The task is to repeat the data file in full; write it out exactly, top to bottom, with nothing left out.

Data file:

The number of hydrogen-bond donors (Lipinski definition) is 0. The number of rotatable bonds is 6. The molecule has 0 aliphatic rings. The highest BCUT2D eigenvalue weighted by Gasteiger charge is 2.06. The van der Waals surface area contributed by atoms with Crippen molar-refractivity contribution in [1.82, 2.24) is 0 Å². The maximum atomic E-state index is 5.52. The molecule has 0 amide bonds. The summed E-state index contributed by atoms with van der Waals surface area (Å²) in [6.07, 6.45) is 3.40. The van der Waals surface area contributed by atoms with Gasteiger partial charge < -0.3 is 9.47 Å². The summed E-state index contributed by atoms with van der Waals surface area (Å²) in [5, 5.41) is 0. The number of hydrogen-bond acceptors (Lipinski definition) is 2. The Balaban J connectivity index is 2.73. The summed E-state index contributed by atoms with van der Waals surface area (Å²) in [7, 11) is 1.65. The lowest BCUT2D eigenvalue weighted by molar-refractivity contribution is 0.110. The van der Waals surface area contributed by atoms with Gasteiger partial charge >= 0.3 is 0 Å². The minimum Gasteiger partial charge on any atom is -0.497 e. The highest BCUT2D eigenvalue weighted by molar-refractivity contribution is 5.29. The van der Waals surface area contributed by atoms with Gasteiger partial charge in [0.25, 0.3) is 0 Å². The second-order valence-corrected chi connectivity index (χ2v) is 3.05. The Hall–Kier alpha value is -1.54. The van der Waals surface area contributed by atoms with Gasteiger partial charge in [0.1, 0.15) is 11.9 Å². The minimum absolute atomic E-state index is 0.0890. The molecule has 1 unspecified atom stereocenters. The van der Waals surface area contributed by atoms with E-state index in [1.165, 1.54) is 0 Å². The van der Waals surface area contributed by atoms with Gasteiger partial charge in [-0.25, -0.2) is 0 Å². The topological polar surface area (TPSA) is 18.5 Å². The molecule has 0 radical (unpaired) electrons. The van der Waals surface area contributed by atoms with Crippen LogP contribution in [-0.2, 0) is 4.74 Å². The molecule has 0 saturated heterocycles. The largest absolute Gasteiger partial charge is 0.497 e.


The number of hydrogen-bond donors (Lipinski definition) is 0. The number of rotatable bonds is 6. The molecule has 0 aliphatic rings. The highest BCUT2D eigenvalue weighted by Gasteiger charge is 2.06. The van der Waals surface area contributed by atoms with Crippen molar-refractivity contribution in [1.82, 2.24) is 0 Å². The maximum atomic E-state index is 5.52. The molecule has 0 amide bonds. The summed E-state index contributed by atoms with van der Waals surface area (Å²) in [6.07, 6.45) is 3.40. The van der Waals surface area contributed by atoms with Gasteiger partial charge < -0.3 is 9.47 Å². The summed E-state index contributed by atoms with van der Waals surface area (Å²) in [5, 5.41) is 0. The number of hydrogen-bond acceptors (Lipinski definition) is 2. The Balaban J connectivity index is 2.73. The summed E-state index contributed by atoms with van der Waals surface area (Å²) in [7, 11) is 1.65. The lowest BCUT2D eigenvalue weighted by molar-refractivity contribution is 0.110. The van der Waals surface area contributed by atoms with Gasteiger partial charge >= 0.3 is 0 Å². The minimum Gasteiger partial charge on any atom is -0.497 e. The highest BCUT2D eigenvalue weighted by molar-refractivity contribution is 5.29. The van der Waals surface area contributed by atoms with Gasteiger partial charge in [0.25, 0.3) is 0 Å². The second-order valence-corrected chi connectivity index (χ2v) is 3.05. The Hall–Kier alpha value is -1.54. The van der Waals surface area contributed by atoms with Gasteiger partial charge in [0.1, 0.15) is 11.9 Å². The minimum absolute atomic E-state index is 0.0890. The molecule has 1 unspecified atom stereocenters. The van der Waals surface area contributed by atoms with E-state index in [1.165, 1.54) is 0 Å². The van der Waals surface area contributed by atoms with Gasteiger partial charge in [-0.25, -0.2) is 0 Å². The topological polar surface area (TPSA) is 18.5 Å². The molecule has 0 radical (unpaired) electrons. The van der Waals surface area contributed by atoms with Crippen LogP contribution in [-0.2, 0) is 4.74 Å². The molecule has 0 saturated heterocycles. The largest absolute Gasteiger partial charge is 0.497 e.